Pakistan frees Taliban prisoners in attempt to boost Afghan reconciliation talks


Pakistani Foreign Minister Hina Rabbani Khar (right) and Chairman of Afghanistan's High Peace Council Salahuddin Rabbani stand before their meeting at the Foreign Ministry in Islamabad Nov. 12, 2012. (MIAN KHURSHEED/REUTERS)

Pakistan on Wednesday released several Afghan Taliban captives, a gesture meant to nudge along on-again, off-again reconciliation talks aimed at ending the war in Afghanistan, Pakistani officials said.

The Afghan government has long sought access to such prisoners in hopes of establishing a dialogue with the Taliban insurgents who have battled for 11 years to topple the U.S.-backed Afghan government.

“It is a gesture of support for the Afghanistan reconciliation process,” a Pakistani military official said. Reports varied on the number of Taliban prisoners set free from jails around the country, but the Foreign Ministry said there were eight.

Whether Islamabad’s gesture to Kabul eases the deep mistrust between the neighboring nations remains to be seen. It came during a four-day visit by an Afghan High Peace Council delegation to the Pakistani capital, where on Wednesday both sides urged that safe passage be provided to members of the Taliban or other armed opposition groups who come to the table.

Negotiators for Pakistan, Afghanistan and the United States have concluded that political reconciliation is the only viable path to ending the war. But Taliban leaders have continually affirmed their unwillingness to negotiate with Afghan President Hamid Karzai.

Karzai regularly criticizes Pakistan for what he calls its support of terrorist attacks and militant operations against Afghan and NATO troops. But he also recognizes that Pakistan can play a key role in brokering any peace pact — ideally before the end of 2014, when the United States is to pull its last combat troops out of Afghanistan, leaving the country more vulnerable than ever to Taliban assaults.

Pakistani officials, who spoke on the condition of anonymity because they are not authorized to be named as spokesmen, said that Abdul Ghani Baradar, the former Taliban second-in-command behind Mohammad Omar, was not among the prisoners released.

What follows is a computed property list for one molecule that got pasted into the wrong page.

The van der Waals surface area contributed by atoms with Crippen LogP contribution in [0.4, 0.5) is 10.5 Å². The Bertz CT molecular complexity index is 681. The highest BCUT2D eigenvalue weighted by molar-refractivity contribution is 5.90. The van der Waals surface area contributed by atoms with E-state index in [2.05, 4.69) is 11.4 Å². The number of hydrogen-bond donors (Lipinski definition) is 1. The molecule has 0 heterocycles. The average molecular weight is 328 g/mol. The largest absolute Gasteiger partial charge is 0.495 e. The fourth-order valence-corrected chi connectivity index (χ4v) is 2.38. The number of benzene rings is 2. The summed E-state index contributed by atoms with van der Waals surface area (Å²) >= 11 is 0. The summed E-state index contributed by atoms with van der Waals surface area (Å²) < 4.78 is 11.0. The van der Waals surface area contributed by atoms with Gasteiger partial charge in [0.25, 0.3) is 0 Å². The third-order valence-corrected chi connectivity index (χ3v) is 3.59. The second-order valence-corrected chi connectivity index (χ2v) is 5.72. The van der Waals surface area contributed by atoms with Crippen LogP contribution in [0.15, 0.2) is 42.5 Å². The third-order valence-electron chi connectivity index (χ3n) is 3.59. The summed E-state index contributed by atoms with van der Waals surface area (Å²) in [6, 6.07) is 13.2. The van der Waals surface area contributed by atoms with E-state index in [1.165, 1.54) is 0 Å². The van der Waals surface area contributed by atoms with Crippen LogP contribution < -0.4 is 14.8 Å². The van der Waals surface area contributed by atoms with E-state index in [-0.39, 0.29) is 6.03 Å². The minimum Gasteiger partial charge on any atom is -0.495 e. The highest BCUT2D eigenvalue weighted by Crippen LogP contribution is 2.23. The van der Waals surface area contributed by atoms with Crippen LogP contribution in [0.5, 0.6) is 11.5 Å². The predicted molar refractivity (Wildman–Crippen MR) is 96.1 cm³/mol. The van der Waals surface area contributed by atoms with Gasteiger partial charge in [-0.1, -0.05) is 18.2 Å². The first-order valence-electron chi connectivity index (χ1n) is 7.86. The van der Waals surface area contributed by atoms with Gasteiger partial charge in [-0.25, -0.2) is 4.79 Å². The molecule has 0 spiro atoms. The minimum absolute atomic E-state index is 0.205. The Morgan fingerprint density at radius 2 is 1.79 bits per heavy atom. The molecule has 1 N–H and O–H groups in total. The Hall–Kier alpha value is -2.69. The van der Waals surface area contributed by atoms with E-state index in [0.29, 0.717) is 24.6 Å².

Baradar, who was captured in Karachi in 2010, is considered close enough to Omar to hold some sway in efforts to bring peace. Omar broke off talks with U.S. officials earlier this year.

The visiting Afghan delegation was led by Salahuddin Rabbani, the son of Burhanuddin Rabbani, a former peace envoy and Afghan president who was killed in Kabul by a suicide bomber in 2011. Kabul blamed Pakistan for dispatching the assassin, an allegation that Pakistan denied.

“Maligning each other through media leaves little space for serious dialogue,” the peace council and Pakistan’s Foreign Ministry said in a joint statement Wednesday evening. It called for an end to the “blame game” played by both countries.

The Reuters news agency, quoting officials of the peace council, identified three of the prisoners to be released as Mullah Nooruddin Toorabi, the former Taliban government justice minister; Mullah Jahangirwal, Omar’s former secretary; and Allahdat Tayab, a former deputy minister.

“We have asked Pakistan to release them because they were the policymakers of the Taliban and close aides to Mullah Omar,” Habibullah Fawzi, a senior member of the Afghan peace team, told Reuters.

The Taliban ruled Afghanistan for five years, with strong support from Pakistan’s intelligence services, until U.S.-backed Afghan forces toppled the deeply conservative Islamic government after the Sept. 11, 2001, terrorist attacks.

Richard Leiby is a senior writer in Post’s Style section. His previous assignments have included Pakistan Bureau Chief, and reporter, columnist and editor in Washington. He joined The Post in 1991.

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